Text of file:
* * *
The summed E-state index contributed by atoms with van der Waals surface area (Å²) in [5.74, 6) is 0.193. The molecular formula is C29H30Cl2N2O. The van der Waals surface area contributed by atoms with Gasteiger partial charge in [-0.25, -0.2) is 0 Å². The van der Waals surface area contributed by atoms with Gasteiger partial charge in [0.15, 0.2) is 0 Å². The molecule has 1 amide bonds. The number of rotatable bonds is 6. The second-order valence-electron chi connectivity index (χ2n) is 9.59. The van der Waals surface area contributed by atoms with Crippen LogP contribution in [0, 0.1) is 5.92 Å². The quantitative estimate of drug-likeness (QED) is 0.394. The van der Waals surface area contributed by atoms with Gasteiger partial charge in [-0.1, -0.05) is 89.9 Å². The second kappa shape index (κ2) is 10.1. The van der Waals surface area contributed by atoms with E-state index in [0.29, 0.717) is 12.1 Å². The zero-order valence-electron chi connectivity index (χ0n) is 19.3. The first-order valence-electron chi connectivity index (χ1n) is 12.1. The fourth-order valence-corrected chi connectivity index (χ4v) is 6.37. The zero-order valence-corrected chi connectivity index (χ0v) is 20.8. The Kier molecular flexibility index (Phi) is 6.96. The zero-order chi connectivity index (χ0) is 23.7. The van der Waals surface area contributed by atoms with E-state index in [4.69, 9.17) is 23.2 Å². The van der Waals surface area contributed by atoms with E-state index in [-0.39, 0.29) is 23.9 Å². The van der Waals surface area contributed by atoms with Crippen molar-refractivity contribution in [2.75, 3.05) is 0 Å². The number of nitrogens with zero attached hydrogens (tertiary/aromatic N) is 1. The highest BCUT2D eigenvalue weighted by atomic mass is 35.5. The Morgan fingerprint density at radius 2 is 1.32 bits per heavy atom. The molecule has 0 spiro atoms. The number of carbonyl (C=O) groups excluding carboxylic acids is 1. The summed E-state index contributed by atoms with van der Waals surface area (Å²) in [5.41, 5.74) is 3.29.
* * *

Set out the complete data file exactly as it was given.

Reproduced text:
The summed E-state index contributed by atoms with van der Waals surface area (Å²) in [5.74, 6) is 0.193. The molecular formula is C29H30Cl2N2O. The van der Waals surface area contributed by atoms with Gasteiger partial charge in [-0.25, -0.2) is 0 Å². The van der Waals surface area contributed by atoms with Gasteiger partial charge in [0.15, 0.2) is 0 Å². The molecule has 1 amide bonds. The number of rotatable bonds is 6. The second-order valence-electron chi connectivity index (χ2n) is 9.59. The van der Waals surface area contributed by atoms with Crippen LogP contribution in [0, 0.1) is 5.92 Å². The quantitative estimate of drug-likeness (QED) is 0.394. The van der Waals surface area contributed by atoms with Gasteiger partial charge in [-0.1, -0.05) is 89.9 Å². The second kappa shape index (κ2) is 10.1. The van der Waals surface area contributed by atoms with E-state index in [0.29, 0.717) is 12.1 Å². The zero-order valence-electron chi connectivity index (χ0n) is 19.3. The first-order valence-electron chi connectivity index (χ1n) is 12.1. The fourth-order valence-corrected chi connectivity index (χ4v) is 6.37. The zero-order valence-corrected chi connectivity index (χ0v) is 20.8. The Kier molecular flexibility index (Phi) is 6.96. The zero-order chi connectivity index (χ0) is 23.7. The van der Waals surface area contributed by atoms with E-state index in [4.69, 9.17) is 23.2 Å². The van der Waals surface area contributed by atoms with E-state index in [-0.39, 0.29) is 23.9 Å². The van der Waals surface area contributed by atoms with Crippen molar-refractivity contribution in [2.75, 3.05) is 0 Å². The number of nitrogens with zero attached hydrogens (tertiary/aromatic N) is 1. The highest BCUT2D eigenvalue weighted by atomic mass is 35.5. The Morgan fingerprint density at radius 2 is 1.32 bits per heavy atom. The molecule has 0 spiro atoms. The number of carbonyl (C=O) groups excluding carboxylic acids is 1. The summed E-state index contributed by atoms with van der Waals surface area (Å²) in [5.41, 5.74) is 3.29.